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A Youngstown firefighter is urging state lawmakers to require increased disclosure to emergency responders of chemicals used in horizontal hydraulic fracturing.
Sil Caggiano, deputy chief for Mahoning County Hazmat, said a loophole in state law prevents firefighters and others responding to emergencies at fracking sites from accessing complete information about what they’re dealing with.
“We are asking our first responders to respond to emergencies without key pieces of information to accurately assess the situation and make the best decision possible to help the public ….,” he said.
Caggiano was one of the featured speakers during a midday press conference at the Statehouse, then offered testimony later as part of budget deliberations in the Ohio House.
Under current state law, companies aren’t required to fully disclose all of the chemicals used as part of fracking activities, with some chemicals protected as trade secrets, Caggiano said
He asked members of the Ohio House Finance Subcommittee on Agriculture Development and Natural Resources Wednesday to include an amendment in the biennial operating budget requiring disclosure of all fracking-related chemicals to first responders.
“First responders have a huge responsibility to the public, and they carry this responsibility bravely despite the risks,” he said in his committee testimony. “We should be striving to make their jobs easier, not putting barriers between them and the information they need to protect themselves and us.”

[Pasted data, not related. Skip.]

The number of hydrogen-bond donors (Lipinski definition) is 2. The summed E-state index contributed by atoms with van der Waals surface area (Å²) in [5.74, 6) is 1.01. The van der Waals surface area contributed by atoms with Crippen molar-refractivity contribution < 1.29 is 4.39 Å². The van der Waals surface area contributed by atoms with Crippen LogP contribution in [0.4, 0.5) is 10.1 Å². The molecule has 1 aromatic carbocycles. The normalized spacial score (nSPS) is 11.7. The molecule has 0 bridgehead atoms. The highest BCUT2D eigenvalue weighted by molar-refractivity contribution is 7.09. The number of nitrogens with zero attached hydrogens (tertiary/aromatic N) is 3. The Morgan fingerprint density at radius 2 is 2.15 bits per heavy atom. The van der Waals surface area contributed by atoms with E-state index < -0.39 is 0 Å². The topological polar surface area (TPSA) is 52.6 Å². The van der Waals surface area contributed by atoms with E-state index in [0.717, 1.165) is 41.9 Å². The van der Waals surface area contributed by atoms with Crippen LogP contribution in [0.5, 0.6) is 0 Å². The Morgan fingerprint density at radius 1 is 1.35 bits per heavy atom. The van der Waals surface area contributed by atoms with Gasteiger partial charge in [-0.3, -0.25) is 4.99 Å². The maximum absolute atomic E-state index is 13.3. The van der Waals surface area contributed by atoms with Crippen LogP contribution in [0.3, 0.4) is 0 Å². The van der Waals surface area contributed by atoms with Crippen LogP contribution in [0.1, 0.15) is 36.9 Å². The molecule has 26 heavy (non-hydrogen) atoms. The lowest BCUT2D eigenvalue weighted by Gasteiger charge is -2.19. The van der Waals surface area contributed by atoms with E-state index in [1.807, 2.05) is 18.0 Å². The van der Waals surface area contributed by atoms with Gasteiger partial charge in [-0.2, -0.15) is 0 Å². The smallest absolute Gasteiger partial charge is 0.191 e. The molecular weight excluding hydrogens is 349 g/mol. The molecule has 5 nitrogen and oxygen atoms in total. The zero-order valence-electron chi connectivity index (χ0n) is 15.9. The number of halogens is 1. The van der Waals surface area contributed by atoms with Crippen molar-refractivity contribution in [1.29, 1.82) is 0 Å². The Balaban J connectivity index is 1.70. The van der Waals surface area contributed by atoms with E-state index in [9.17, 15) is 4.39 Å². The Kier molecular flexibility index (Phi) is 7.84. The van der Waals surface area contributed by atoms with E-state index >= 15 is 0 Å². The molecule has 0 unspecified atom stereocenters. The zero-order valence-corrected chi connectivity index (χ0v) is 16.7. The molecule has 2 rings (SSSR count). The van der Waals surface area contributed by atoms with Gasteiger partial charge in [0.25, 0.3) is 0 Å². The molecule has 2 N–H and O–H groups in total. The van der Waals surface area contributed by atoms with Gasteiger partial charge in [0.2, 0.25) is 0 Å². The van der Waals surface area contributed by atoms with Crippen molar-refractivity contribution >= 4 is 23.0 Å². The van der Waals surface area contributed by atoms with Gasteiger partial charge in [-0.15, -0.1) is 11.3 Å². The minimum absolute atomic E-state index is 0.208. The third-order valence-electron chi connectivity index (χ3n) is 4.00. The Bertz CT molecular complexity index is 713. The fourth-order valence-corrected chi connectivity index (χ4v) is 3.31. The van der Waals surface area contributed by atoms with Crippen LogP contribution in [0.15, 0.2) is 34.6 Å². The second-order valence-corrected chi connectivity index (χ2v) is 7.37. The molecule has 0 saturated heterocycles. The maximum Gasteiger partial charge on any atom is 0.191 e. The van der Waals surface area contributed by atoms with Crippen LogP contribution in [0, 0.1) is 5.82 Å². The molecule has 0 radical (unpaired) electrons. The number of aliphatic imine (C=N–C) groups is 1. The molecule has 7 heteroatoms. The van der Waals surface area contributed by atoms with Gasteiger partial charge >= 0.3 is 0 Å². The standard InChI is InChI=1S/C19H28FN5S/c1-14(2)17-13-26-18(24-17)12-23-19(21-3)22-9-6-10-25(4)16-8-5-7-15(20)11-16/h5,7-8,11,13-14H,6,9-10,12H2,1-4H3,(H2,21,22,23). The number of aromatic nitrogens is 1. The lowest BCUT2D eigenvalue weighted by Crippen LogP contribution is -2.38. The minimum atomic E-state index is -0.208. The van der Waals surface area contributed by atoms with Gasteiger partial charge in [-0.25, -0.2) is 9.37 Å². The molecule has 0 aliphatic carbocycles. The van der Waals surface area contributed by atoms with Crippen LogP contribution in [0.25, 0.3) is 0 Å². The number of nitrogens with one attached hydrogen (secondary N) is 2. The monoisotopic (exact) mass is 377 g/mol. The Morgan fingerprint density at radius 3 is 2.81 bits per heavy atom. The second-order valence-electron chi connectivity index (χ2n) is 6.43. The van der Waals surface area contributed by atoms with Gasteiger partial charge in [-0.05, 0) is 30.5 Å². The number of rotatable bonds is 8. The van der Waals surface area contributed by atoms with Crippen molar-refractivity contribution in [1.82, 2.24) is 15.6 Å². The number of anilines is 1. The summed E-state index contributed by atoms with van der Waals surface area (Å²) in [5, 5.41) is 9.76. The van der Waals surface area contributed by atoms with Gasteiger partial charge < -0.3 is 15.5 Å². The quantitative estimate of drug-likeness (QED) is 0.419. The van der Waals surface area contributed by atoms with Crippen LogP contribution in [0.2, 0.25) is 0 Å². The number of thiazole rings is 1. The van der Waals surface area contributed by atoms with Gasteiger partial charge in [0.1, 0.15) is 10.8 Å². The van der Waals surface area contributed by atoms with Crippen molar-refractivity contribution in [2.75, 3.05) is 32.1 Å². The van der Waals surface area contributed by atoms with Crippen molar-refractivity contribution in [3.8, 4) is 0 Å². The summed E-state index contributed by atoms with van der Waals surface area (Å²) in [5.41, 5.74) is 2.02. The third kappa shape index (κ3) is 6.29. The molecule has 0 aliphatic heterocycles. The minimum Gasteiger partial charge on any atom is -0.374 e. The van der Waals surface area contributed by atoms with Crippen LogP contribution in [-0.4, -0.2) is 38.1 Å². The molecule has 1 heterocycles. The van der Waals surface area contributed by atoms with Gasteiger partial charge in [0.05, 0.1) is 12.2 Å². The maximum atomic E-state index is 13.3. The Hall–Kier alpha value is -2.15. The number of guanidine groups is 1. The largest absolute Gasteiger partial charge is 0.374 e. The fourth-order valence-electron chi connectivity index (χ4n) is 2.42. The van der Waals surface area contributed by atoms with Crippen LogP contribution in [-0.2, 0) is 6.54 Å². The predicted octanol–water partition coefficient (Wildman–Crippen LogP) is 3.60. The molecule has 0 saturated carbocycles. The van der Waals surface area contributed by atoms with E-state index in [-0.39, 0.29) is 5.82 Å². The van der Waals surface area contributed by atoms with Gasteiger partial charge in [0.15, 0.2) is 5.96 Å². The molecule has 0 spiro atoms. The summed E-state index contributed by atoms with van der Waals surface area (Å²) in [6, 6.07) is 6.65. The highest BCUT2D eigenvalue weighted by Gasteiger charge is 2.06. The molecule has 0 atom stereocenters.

Melanie Houston, director of oil and gas for the Ohio Environmental Council, said more than 3 million Ohioans live within half a mile of oil and gas developments.
“For millions of our neighbors, oil and gas activity is a fact of life,” she said. “Not requiring fracking companies to disclose trade secret chemicals to those we entrust with our safety, even during a disaster, is just plain irresponsible. We must take responsible steps to ensure these communities are safe and protected.”
Shawn Bennett, executive vice president of the Ohio Oil and Gas Association, said Wednesday that emergency responders already have a way to access information about chemicals used at fracking sites, thanks to legislation passed several years ago.
Those law changes, “created the nation’s first combined well construction and hydraulic fracturing chemical disclosure requirements,” Bennett said in a released statement. “This law also provides the [Ohio Department of Natural Resources] with the authority to obtain proprietary chemical information when responding to an incident and allowing the ODNR full disclosure to share this information with first responders when deemed necessary and proper protocols are followed.”
Marc Kovac covers the Ohio Statehouse for Gatehouse Media. Contact him at firstname.lastname@example.org or on Twitter at OhioCapitalBlog.